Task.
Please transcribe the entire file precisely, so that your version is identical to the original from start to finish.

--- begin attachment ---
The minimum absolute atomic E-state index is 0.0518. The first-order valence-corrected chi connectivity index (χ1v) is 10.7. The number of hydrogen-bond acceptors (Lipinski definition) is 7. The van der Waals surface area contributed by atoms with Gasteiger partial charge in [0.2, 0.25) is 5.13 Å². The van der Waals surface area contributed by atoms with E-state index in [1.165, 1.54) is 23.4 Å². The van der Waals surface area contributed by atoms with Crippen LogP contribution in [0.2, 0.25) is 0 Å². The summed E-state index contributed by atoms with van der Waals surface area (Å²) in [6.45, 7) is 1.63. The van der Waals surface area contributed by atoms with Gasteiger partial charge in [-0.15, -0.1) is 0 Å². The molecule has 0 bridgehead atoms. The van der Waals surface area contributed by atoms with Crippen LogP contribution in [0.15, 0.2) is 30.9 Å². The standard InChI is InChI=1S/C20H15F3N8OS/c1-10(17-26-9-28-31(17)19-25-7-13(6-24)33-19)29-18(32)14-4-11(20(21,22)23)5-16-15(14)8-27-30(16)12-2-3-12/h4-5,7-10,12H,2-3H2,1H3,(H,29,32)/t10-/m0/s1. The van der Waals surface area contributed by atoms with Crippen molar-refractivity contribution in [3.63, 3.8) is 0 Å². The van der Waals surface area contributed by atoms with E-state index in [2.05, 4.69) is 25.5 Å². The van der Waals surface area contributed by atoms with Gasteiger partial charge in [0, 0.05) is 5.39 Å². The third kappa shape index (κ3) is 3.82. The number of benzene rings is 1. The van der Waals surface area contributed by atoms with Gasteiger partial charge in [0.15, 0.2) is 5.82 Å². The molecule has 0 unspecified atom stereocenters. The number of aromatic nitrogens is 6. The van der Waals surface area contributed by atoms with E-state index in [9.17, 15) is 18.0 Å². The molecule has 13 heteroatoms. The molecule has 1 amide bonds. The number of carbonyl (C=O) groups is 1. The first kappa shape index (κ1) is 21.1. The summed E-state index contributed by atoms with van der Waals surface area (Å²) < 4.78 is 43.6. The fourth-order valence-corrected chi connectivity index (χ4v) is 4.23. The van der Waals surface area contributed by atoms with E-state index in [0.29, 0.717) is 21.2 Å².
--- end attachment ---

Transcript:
The minimum absolute atomic E-state index is 0.0518. The first-order valence-corrected chi connectivity index (χ1v) is 10.7. The number of hydrogen-bond acceptors (Lipinski definition) is 7. The van der Waals surface area contributed by atoms with Gasteiger partial charge in [0.2, 0.25) is 5.13 Å². The van der Waals surface area contributed by atoms with E-state index in [1.165, 1.54) is 23.4 Å². The van der Waals surface area contributed by atoms with Crippen LogP contribution in [0.2, 0.25) is 0 Å². The summed E-state index contributed by atoms with van der Waals surface area (Å²) in [6.45, 7) is 1.63. The van der Waals surface area contributed by atoms with Gasteiger partial charge in [-0.15, -0.1) is 0 Å². The molecule has 0 bridgehead atoms. The van der Waals surface area contributed by atoms with Crippen LogP contribution in [0.15, 0.2) is 30.9 Å². The standard InChI is InChI=1S/C20H15F3N8OS/c1-10(17-26-9-28-31(17)19-25-7-13(6-24)33-19)29-18(32)14-4-11(20(21,22)23)5-16-15(14)8-27-30(16)12-2-3-12/h4-5,7-10,12H,2-3H2,1H3,(H,29,32)/t10-/m0/s1. The van der Waals surface area contributed by atoms with Crippen molar-refractivity contribution in [3.63, 3.8) is 0 Å². The van der Waals surface area contributed by atoms with E-state index in [2.05, 4.69) is 25.5 Å². The van der Waals surface area contributed by atoms with Gasteiger partial charge in [0, 0.05) is 5.39 Å². The third kappa shape index (κ3) is 3.82. The number of benzene rings is 1. The van der Waals surface area contributed by atoms with Gasteiger partial charge in [0.15, 0.2) is 5.82 Å². The molecule has 0 unspecified atom stereocenters. The number of aromatic nitrogens is 6. The van der Waals surface area contributed by atoms with E-state index in [9.17, 15) is 18.0 Å². The molecule has 13 heteroatoms. The molecule has 1 amide bonds. The number of carbonyl (C=O) groups is 1. The first kappa shape index (κ1) is 21.1. The summed E-state index contributed by atoms with van der Waals surface area (Å²) < 4.78 is 43.6. The fourth-order valence-corrected chi connectivity index (χ4v) is 4.23. The van der Waals surface area contributed by atoms with E-state index in [0.29, 0.717) is 21.2 Å².